Public health officials are working to identify the source of the 2019-nCoV. Coronaviruses are a large family of viruses, some causing illness in people and others that circulate among animals, including camels, cats and bats.
Coronaviruses that infect people can cause mild respiratory disease, such as the common cold; however, some can cause severe illness, like Middle East Respiratory Syndrome (MERS) or Severe Acute Respiratory Syndrome (SARS).
The complete clinical picture of 2019-nCoV is still not fully clear, with reported illnesses having ranged from infected people with little-to-no symptoms, to people becoming severely ill and dying.
The exact way the virus is spread is not fully known. And, it’s unclear how easily or sustainably 2019-nCoV is spreading between people.
With similar coronaviruses, person-to-person spread is thought to have happened mainly by respiratory droplets produced when an infected person coughs or sneezes — similar to how influenza and other viruses cause respiratory illness to spread.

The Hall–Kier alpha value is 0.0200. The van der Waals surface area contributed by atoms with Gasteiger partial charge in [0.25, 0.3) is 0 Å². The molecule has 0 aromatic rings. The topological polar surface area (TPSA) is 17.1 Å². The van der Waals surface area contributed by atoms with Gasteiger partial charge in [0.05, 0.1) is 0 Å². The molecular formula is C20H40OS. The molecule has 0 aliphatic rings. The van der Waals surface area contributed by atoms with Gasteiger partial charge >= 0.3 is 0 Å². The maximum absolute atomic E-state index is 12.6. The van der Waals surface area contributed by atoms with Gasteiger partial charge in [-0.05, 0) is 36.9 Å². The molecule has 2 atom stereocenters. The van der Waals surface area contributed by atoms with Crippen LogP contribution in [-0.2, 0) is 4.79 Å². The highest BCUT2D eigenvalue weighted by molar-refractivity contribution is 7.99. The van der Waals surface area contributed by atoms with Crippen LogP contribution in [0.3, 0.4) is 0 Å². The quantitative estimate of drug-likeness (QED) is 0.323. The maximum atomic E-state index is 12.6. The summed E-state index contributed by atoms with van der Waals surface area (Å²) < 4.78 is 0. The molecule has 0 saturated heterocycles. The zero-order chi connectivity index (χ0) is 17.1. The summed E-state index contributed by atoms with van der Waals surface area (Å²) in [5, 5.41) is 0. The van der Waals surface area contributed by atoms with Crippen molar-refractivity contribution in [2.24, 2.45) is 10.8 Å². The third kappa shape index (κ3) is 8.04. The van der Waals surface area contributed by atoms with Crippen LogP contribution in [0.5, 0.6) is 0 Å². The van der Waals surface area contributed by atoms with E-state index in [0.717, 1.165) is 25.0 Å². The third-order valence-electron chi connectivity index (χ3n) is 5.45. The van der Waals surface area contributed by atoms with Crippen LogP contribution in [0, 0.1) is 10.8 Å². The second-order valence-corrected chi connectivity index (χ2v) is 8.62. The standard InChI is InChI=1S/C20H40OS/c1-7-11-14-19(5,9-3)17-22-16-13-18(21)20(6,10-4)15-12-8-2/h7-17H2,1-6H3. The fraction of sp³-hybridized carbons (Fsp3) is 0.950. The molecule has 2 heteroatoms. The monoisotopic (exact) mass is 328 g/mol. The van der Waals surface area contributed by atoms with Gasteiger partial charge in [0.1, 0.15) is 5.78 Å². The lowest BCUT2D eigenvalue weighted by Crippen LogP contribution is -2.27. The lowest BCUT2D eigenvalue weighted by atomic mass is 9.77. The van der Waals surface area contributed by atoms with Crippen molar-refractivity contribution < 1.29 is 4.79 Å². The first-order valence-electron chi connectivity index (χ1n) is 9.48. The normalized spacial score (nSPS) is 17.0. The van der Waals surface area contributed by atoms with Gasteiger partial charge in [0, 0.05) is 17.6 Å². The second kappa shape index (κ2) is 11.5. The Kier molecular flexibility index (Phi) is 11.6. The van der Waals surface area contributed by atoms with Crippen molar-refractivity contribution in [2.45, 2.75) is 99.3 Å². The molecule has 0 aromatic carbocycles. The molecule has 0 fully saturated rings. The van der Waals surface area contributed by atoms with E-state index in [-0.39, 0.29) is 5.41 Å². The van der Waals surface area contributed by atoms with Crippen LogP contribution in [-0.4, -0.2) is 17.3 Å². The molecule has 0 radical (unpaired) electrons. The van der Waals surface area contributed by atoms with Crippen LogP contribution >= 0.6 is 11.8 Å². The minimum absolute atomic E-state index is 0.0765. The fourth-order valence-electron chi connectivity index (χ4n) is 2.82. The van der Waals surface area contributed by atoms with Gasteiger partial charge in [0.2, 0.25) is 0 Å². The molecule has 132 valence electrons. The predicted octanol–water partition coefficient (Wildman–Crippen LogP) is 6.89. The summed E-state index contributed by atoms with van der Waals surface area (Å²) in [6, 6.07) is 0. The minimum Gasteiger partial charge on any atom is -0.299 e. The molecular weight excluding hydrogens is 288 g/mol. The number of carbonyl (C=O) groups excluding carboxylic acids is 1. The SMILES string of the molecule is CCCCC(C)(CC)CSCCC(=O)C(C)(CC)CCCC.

Transmission may also occur when a person touches a surface or object that has virus on it and then touches his or her own mouth, nose, or possibly their eyes.
Because this is an emerging, rapidly evolving situation, new information about the transmissibility, severity, and other features associated with 2019-nCoV and investigations are ongoing.
Coronavirus symptoms — like other respiratory illnesses — may include fever, muscle or body aches, sore throat and cough, fatigue, headaches and difficulty breathing.
If you are sick with a respiratory illness, keep from spreading it to others:
- Stay home when you are sick.
- Cover your cough or sneeze with a tissue, then throw the tissue in the trash.
- Clean and disinfect frequently touched objects and surfaces.
- Do not share food, drinks, vaping devices or anything that can spread the virus to others.